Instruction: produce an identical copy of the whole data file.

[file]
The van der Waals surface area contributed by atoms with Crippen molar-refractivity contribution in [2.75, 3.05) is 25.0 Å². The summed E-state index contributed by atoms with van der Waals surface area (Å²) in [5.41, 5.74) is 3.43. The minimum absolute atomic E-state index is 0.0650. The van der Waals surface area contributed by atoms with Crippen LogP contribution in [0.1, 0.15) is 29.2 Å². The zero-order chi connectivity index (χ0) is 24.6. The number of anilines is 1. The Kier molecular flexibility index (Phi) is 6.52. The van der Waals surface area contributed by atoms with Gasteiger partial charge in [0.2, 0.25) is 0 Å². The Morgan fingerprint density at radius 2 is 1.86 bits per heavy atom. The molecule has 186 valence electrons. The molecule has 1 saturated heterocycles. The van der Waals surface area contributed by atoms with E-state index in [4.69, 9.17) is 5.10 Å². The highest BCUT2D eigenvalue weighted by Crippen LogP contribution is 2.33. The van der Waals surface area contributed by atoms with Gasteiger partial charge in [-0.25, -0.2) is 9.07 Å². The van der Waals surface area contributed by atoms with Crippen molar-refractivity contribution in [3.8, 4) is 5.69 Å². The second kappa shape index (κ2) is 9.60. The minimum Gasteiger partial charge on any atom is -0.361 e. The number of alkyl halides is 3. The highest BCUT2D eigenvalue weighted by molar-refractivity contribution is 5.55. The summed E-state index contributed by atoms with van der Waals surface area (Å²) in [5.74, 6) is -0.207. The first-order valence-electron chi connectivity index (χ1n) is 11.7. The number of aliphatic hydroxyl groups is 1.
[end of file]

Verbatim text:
The van der Waals surface area contributed by atoms with Crippen molar-refractivity contribution in [2.75, 3.05) is 25.0 Å². The summed E-state index contributed by atoms with van der Waals surface area (Å²) in [5.41, 5.74) is 3.43. The minimum absolute atomic E-state index is 0.0650. The van der Waals surface area contributed by atoms with Crippen LogP contribution in [0.1, 0.15) is 29.2 Å². The zero-order chi connectivity index (χ0) is 24.6. The number of anilines is 1. The Kier molecular flexibility index (Phi) is 6.52. The van der Waals surface area contributed by atoms with Gasteiger partial charge in [0.2, 0.25) is 0 Å². The Morgan fingerprint density at radius 2 is 1.86 bits per heavy atom. The molecule has 186 valence electrons. The molecule has 1 saturated heterocycles. The van der Waals surface area contributed by atoms with E-state index in [4.69, 9.17) is 5.10 Å². The highest BCUT2D eigenvalue weighted by Crippen LogP contribution is 2.33. The van der Waals surface area contributed by atoms with Gasteiger partial charge in [-0.25, -0.2) is 9.07 Å². The van der Waals surface area contributed by atoms with Crippen molar-refractivity contribution in [3.8, 4) is 5.69 Å². The second kappa shape index (κ2) is 9.60. The minimum Gasteiger partial charge on any atom is -0.361 e. The number of alkyl halides is 3. The highest BCUT2D eigenvalue weighted by molar-refractivity contribution is 5.55. The summed E-state index contributed by atoms with van der Waals surface area (Å²) in [5.74, 6) is -0.207. The first-order valence-electron chi connectivity index (χ1n) is 11.7. The number of aliphatic hydroxyl groups is 1.